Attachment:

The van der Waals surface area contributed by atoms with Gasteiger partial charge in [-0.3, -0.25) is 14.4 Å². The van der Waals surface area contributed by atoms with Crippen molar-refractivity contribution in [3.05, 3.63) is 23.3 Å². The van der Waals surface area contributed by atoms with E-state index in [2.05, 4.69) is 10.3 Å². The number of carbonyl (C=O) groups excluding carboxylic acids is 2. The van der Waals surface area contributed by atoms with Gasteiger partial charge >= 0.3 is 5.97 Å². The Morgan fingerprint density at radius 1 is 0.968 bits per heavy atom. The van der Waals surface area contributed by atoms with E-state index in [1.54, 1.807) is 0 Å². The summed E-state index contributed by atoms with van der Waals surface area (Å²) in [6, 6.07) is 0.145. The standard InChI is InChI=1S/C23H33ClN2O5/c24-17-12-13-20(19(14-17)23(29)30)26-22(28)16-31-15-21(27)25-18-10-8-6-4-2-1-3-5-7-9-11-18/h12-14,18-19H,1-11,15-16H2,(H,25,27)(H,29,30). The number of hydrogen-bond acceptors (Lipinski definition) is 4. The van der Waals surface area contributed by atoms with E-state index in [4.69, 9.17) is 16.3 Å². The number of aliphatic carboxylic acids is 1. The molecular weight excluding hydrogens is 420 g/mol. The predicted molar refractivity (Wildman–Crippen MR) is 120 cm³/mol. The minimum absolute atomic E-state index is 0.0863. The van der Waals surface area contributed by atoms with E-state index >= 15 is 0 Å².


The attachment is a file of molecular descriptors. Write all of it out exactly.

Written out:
The van der Waals surface area contributed by atoms with Gasteiger partial charge in [-0.3, -0.25) is 14.4 Å². The van der Waals surface area contributed by atoms with Crippen molar-refractivity contribution in [3.05, 3.63) is 23.3 Å². The van der Waals surface area contributed by atoms with E-state index in [2.05, 4.69) is 10.3 Å². The number of carbonyl (C=O) groups excluding carboxylic acids is 2. The van der Waals surface area contributed by atoms with Gasteiger partial charge >= 0.3 is 5.97 Å². The Morgan fingerprint density at radius 1 is 0.968 bits per heavy atom. The van der Waals surface area contributed by atoms with E-state index in [1.54, 1.807) is 0 Å². The summed E-state index contributed by atoms with van der Waals surface area (Å²) in [6, 6.07) is 0.145. The standard InChI is InChI=1S/C23H33ClN2O5/c24-17-12-13-20(19(14-17)23(29)30)26-22(28)16-31-15-21(27)25-18-10-8-6-4-2-1-3-5-7-9-11-18/h12-14,18-19H,1-11,15-16H2,(H,25,27)(H,29,30). The number of hydrogen-bond acceptors (Lipinski definition) is 4. The van der Waals surface area contributed by atoms with E-state index in [4.69, 9.17) is 16.3 Å². The number of aliphatic carboxylic acids is 1. The molecular weight excluding hydrogens is 420 g/mol. The predicted molar refractivity (Wildman–Crippen MR) is 120 cm³/mol. The minimum absolute atomic E-state index is 0.0863. The van der Waals surface area contributed by atoms with E-state index >= 15 is 0 Å².